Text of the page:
# Question Solved1 Answer1 In August 2003, a car dealer is trying to determine how many 2004 models should be ordered. Each car costs the dealer $10,000. The demand for the dealer's 2004 models has the probability distribution shown in Table 4. Each car is sold for$15,000. If the demand for 2004 cars exceeds the number of cars ordered in August, the dealer must reorder at a cost of $12,000 per car. If the demand for 2004 cars falls short, the dealer may dispose of excess cars in an end- of-model-year sale for$9,000 per car. How many 2004 models should be ordered in August? TABLE4 No. of Cars Demanded Probability 20 25 30 35 40 .30 .15 .15 .20 .20 6OLRNU The Asker · Probability and Statistics Transcribed Image Text: 1 In August 2003, a car dealer is trying to determine how many 2004 models should be ordered. Each car costs the dealer $10,000. The demand for the dealer's 2004 models has the probability distribution shown in Table 4. Each car is sold for$15,000. If the demand for 2004 cars exceeds the number of cars ordered in August, the dealer must reorder at a cost of $12,000 per car. If the demand for 2004 cars falls short, the dealer may dispose of excess cars in an end- of-model-year sale for$9,000 per car. How many 2004 models should be ordered in August? TABLE4 No. of Cars Demanded Probability 20 25 30 35 40 .30 .15 .15 .20 .20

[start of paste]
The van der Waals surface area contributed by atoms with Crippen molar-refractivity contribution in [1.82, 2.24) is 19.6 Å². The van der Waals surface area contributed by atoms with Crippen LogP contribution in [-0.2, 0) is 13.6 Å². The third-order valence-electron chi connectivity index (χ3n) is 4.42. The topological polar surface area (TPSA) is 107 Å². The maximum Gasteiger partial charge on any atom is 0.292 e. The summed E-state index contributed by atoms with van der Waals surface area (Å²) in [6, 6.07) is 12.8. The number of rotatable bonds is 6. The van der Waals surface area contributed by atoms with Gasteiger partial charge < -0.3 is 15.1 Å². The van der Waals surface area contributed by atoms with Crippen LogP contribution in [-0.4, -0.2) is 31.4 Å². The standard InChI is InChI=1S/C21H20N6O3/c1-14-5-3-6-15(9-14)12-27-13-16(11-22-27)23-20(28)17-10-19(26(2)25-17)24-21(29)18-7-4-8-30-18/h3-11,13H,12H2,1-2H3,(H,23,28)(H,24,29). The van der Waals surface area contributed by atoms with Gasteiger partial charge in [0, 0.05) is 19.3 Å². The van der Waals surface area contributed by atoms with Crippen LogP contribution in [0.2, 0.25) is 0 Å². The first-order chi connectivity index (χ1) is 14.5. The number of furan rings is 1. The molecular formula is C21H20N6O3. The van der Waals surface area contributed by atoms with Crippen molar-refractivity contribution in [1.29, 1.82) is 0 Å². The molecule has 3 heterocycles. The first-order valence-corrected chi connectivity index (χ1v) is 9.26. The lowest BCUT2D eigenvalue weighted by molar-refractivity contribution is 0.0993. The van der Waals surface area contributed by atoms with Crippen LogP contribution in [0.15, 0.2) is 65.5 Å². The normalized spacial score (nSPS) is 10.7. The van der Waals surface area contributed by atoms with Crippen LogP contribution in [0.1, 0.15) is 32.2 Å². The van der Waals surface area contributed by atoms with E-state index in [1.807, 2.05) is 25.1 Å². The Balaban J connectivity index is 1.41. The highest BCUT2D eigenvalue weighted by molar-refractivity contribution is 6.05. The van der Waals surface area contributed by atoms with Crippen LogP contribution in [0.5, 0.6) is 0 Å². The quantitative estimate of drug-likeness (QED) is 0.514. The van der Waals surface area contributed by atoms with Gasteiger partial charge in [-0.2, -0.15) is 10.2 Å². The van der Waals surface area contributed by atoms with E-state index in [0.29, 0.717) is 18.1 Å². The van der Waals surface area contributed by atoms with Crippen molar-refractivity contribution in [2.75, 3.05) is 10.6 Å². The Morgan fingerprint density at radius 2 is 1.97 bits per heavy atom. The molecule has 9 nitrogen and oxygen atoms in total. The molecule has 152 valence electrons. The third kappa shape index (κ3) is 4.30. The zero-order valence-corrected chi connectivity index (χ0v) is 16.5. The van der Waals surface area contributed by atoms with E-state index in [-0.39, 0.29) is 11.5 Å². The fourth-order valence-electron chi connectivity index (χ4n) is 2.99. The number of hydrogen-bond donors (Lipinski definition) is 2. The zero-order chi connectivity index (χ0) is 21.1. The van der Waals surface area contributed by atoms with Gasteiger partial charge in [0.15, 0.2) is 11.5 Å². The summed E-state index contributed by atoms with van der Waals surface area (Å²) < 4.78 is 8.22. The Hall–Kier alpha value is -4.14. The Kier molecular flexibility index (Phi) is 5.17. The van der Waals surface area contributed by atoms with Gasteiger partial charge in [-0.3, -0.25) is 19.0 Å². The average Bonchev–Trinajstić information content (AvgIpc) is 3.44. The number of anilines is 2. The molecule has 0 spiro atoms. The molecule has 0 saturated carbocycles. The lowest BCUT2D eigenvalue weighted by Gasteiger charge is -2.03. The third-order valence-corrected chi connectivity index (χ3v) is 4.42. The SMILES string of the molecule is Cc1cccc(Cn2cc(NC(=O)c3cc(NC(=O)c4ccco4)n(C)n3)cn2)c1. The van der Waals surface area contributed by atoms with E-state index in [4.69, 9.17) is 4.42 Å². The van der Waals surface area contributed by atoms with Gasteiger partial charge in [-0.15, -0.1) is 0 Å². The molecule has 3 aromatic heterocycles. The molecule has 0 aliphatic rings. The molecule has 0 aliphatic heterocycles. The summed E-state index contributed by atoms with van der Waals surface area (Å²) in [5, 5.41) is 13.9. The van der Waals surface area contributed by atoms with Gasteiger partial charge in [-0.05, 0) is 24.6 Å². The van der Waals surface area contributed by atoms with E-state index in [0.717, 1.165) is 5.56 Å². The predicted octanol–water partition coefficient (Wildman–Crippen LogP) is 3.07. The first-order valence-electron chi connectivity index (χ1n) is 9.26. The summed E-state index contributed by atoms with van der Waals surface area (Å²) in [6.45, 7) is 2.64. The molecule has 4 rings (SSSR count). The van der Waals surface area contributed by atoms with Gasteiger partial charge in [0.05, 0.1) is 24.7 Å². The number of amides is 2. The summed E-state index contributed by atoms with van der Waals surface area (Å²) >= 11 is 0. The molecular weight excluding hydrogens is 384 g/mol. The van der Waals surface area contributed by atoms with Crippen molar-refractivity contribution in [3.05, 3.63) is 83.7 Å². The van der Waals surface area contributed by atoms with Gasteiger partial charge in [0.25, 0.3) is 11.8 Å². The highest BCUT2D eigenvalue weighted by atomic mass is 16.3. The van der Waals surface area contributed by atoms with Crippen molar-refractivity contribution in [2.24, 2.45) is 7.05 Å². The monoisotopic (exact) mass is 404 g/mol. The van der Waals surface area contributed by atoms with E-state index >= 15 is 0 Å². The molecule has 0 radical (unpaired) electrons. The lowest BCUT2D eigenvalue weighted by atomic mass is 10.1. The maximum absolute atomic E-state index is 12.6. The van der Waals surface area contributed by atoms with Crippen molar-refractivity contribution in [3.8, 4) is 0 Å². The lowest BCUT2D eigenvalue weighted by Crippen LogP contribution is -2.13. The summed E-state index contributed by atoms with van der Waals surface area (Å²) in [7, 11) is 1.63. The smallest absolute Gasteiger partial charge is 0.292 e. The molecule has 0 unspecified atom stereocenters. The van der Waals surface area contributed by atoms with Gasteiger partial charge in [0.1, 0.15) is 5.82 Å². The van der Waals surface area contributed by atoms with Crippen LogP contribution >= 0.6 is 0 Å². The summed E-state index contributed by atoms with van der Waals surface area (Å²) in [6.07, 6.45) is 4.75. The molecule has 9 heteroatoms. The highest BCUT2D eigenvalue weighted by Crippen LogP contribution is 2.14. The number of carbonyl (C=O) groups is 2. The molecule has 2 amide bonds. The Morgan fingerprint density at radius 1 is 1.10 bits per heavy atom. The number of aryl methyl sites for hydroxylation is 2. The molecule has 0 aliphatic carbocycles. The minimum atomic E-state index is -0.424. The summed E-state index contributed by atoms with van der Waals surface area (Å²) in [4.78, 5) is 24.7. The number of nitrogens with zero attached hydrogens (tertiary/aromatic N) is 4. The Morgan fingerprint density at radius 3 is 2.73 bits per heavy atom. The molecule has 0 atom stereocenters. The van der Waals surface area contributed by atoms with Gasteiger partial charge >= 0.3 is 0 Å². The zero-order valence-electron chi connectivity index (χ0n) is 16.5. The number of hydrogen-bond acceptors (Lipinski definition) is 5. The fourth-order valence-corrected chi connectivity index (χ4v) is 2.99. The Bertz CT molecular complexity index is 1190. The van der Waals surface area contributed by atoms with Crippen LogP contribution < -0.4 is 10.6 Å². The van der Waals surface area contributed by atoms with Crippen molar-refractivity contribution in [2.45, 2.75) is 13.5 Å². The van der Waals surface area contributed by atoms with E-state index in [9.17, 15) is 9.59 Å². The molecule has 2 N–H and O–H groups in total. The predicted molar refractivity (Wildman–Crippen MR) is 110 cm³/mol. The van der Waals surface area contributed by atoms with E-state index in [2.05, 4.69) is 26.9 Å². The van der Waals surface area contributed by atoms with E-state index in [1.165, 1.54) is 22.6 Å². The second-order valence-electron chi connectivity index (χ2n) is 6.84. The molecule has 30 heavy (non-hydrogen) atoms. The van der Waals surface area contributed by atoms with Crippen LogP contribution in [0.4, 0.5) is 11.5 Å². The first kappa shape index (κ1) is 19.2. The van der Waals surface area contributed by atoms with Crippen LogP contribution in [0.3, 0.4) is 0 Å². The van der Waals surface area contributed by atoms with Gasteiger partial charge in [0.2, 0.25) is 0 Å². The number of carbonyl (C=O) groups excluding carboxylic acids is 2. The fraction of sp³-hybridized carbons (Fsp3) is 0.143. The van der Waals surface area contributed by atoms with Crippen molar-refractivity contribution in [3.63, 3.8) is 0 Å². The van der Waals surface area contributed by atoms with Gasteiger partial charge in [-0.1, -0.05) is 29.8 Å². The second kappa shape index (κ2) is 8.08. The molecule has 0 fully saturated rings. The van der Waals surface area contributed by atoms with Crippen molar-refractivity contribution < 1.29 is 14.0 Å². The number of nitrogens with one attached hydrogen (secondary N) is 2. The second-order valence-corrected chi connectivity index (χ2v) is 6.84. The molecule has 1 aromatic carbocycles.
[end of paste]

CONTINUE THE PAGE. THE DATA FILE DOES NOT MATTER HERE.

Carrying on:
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Transcribed Image Text: 1 In August 2003, a car dealer is trying to determine how many 2004 models should be ordered. Each car costs the dealer $10,000. The demand for the dealer's 2004 models has the probability distribution shown in Table 4. Each car is sold for$15,000. If the demand for 2004 cars exceeds the number of cars ordered in August, the dealer must reorder at a cost of $12,000 per car. If the demand for 2004 cars falls short, the dealer may dispose of excess cars in an end- of-model-year sale for$9,000 per car. How many 2004 models should be ordered in August? TABLE4 No. of Cars Demanded Probability 20 25 30 35 40 .30 .15 .15 .20 .20    Answer: Given Data Let , q = Number of 2004 model cars ordered in August d = Number of 2004 model cars demanded after August Now determine the smallest value of q for which&#160;E(q+1)-E(q) >= 0&#160; To calculate&#160;E(q+1)-E(q)&#160;, consider two possibilities: Case 1 : If&#160;d <= q&#160; then in this case , ordering q + 1&#160; units instead of q units which cause to be overstocked by one more unit . The probability that Case 1 will occur is simply&#160;P(D <= q)&#160;,&#160; where D is the random variable representing demand. Case 2 : If&#160;d >= q+1&#160;&#160;then in this case , ordering q + 1&#160; units instead of q units enables to be short one less unit . The probability that&#160; Case 2 will occur is&#160;P(D >= q+1)=1-P(D <= q) Now check conditions written above for the give problem. If&#160;d <= q&#160;, the costs shown in table given below are incurred t tt tttComputation of Total Cost if&#160;d <= q ttt&#160; tt tt ttt&#160; tttCost tt tt tttBuy q cars at $10000/car ttt10000q tt tt tttSell d cars at$15000/car ttt-15000d tt tt tttDispose of excess q-d cars at \$9000/car ttt-9000(q-d) tt tt tttTotal cost ttt10000q-15000d-9000(q-d) tt t Hence total cost for case&#160;d <= q&#160;is , 10000 q-15000 d-9000(q-d)=10000 q-15000 d-9000 q+9000 d quad rarr(1)&#160; &#160; &#160; &#160; &#160; &#160; &#160; &#160; &#160; &#160; &#160; &#160; &#160; &#160; &#160; &#160; &#160; &#160; &#160; &#160; &#160; &#160; &#160; &#160; &#160; &#160; &#160; &#160; &#160; &#160; &#160; &#160; &#160;=1000 q-6000 d Compare equation (1) with equation , c(d,q) =&#160;c_(0)q&#160;+ (terms not involving q) Hencew&#160;C_(0)&#160; is the per - unit cost of being overstocked . Thus get the value&#160;C_(0)&#160;= 1000 If&#160;d >= q+1&#160; , the costs shown in table given below are incurred t tt tttComputation of Total Cost if&#160;d >= q+1 ttt&#160; tt tt ttt&#160; tttCost tt tt t ... See the full answer